of my new shoes calling upon the merchants,

their offices bustling. All the while I kept thinking

my plain English and good writing would secure

for me some modest position Though I dress each day

in my best, hands covered with the lace gloves

you crocheted–no one needs a girl. How flat

the word sounds, and heavy. My purse thins.

I spend foolishly to make an appearance of quiet

industry, to mask the desperation that tightens

my throat. I sit watching–

though I pretend not to notice–the dark maids

ambling by with their white charges. Do I deceive

anyone? Were they to see my hands, brown

as your dear face, they’d know I’m not quite

what I pretend to be. I walk these streets

a white woman, or so I think, until I catch the eyes

of some stranger upon me, and I must lower mine,

a negress again. There are enough things here

to remind me who I am. Mules lumbering through

the crowded streets send me into reverie, their footfall

the sound of a pointer and chalk hitting the blackboard

at school, only louder. Then there are women, clicking

their tongues in conversation, carrying their loads

on their heads. Their husky voices, the wash pots

and irons of the laundresses call to me.

I thought not to do the work I once did, back bending

and domestic; my schooling a gift–even those half days

at picking time, listening to Miss J–. How

I’d come to know words, the recitations I practiced

to sound like her, lilting, my sentences curling up

or trailing off at the ends. I read my books until

I nearly broke their spines, and in the cotton field,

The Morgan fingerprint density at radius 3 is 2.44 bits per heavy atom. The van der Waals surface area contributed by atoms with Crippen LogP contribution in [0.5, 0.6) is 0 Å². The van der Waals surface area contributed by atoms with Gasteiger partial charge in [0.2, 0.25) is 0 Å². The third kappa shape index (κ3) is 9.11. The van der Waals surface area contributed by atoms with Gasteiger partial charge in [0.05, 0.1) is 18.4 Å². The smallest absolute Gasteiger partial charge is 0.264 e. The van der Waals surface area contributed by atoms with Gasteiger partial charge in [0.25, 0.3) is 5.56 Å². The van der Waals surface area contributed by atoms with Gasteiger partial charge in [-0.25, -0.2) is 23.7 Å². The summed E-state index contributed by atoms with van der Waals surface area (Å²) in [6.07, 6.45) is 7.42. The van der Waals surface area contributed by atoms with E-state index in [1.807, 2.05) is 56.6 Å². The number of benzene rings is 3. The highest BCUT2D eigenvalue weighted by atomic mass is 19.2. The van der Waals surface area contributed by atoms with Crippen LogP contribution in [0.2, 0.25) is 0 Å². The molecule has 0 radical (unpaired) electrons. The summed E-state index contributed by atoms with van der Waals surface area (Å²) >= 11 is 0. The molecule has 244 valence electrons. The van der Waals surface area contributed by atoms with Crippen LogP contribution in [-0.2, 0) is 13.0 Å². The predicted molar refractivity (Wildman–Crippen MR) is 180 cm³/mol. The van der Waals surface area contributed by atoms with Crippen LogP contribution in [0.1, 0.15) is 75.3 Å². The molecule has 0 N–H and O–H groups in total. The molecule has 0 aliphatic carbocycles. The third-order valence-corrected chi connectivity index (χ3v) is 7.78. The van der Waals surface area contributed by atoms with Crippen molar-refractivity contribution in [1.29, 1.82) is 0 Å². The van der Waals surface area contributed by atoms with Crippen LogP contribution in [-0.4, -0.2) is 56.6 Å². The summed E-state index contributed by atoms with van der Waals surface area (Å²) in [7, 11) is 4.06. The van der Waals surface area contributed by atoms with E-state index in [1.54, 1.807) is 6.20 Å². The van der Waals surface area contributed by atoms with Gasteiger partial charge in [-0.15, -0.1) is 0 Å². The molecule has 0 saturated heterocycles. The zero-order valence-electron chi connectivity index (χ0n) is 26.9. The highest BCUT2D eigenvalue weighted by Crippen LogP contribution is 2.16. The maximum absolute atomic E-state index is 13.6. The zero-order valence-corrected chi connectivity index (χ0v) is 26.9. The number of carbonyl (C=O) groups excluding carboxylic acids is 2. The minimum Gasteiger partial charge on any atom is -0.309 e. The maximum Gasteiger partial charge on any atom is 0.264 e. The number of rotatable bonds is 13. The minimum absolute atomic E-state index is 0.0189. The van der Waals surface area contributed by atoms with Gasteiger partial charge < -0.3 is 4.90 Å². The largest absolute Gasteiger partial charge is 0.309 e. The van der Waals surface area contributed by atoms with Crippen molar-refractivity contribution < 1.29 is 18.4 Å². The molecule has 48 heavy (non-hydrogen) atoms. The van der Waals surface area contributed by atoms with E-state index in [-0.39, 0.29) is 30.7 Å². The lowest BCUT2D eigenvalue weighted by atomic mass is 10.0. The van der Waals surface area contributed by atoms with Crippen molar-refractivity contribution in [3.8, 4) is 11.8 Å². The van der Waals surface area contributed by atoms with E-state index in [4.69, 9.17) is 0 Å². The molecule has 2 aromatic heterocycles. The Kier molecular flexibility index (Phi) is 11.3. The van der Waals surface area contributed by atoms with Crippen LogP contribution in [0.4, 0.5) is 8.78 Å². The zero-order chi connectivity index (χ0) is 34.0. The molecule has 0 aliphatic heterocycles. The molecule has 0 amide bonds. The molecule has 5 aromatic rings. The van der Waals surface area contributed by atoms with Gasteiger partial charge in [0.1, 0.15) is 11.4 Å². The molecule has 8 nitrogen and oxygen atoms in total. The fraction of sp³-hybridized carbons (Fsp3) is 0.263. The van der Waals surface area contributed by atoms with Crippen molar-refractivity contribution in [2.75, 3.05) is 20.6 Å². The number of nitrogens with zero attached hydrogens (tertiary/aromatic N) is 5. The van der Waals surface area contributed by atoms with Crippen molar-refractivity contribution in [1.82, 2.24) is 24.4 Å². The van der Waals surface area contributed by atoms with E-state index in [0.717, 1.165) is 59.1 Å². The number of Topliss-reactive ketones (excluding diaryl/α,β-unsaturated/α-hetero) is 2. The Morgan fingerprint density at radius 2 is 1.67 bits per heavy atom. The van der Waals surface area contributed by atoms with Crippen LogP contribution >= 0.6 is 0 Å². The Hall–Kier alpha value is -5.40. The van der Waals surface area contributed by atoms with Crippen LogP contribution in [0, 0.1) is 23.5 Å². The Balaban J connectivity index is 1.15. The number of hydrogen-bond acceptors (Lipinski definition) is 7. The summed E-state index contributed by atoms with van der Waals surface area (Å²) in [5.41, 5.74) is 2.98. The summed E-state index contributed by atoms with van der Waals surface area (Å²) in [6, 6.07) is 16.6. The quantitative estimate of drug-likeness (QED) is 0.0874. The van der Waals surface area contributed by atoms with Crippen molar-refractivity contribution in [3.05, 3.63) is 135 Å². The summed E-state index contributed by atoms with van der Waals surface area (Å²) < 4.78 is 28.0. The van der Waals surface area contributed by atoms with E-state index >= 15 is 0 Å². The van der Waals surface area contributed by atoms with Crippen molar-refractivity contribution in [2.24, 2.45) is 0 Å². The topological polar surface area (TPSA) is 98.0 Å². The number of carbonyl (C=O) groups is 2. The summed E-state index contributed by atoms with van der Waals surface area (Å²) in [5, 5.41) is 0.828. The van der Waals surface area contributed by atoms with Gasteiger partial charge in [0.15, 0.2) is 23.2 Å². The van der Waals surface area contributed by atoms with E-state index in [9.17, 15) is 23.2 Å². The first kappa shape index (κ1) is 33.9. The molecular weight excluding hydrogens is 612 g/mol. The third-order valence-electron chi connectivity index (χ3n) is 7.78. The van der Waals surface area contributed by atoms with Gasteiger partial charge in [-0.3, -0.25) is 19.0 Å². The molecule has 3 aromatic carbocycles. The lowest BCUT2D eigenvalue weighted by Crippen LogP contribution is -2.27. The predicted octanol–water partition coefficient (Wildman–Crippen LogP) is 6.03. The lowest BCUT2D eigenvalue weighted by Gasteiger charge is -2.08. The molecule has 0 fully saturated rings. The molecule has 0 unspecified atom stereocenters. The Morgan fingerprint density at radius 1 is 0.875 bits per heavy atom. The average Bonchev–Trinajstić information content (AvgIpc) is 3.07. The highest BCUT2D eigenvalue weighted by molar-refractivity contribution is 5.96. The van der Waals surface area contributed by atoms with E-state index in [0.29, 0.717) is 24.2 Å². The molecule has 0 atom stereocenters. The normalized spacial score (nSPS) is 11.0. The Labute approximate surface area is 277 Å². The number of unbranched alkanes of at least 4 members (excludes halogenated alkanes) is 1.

I repeated whole sections I’d learned by heart,

spelling each word in my head to make a picture

I could see, as well as a weight I could feel

in my mouth. So now, even as I write this

and think of you at home, Goodbye

is the waving map of your palm, is

a stone on my tongue.

-Natasha Trethewey

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City That Does Not Sleep

In the sky there is nobody asleep. Nobody, nobody.

Nobody is asleep.

The creatures of the moon sniff and prowl about their cabins.

The living iguanas will come and bite the men who do not dream,

and the man who rushes out with his spirit broken will meet on the

street corner

the unbelievable alligator quiet beneath the tender protest of the

stars.

Nobody is asleep on earth. Nobody, nobody.

Nobody is asleep.

In a graveyard far off there is a corpse

who has moaned for three years

because of a dry countryside on his knee;

and that boy they buried this morning cried so much

it was necessary to call out the dogs to keep him quiet.

Life is not a dream. Careful! Careful! Careful!

We fall down the stairs in order to eat the moist earth

or we climb to the knife edge of the snow with the voices of the dead

dahlias.

But forgetfulness does not exist, dreams do not exist;

flesh exists. Kisses tie our mouths

in a thicket of new veins,

and whoever his pain pains will feel that pain forever

and whoever is afraid of death will carry it on his shoulders.

One day

the horses will live in the saloons

and the enraged ants

will throw themselves on the yellow skies that take refuge in the

eyes of cows.

Another day

we will watch the preserved butterflies rise from the dead

and still walking through a country of gray sponges and silent boats

we will watch our ring flash and roses spring from our tongue.

Careful! Be careful! Be careful!

The men who still have marks of the claw and the thunderstorm,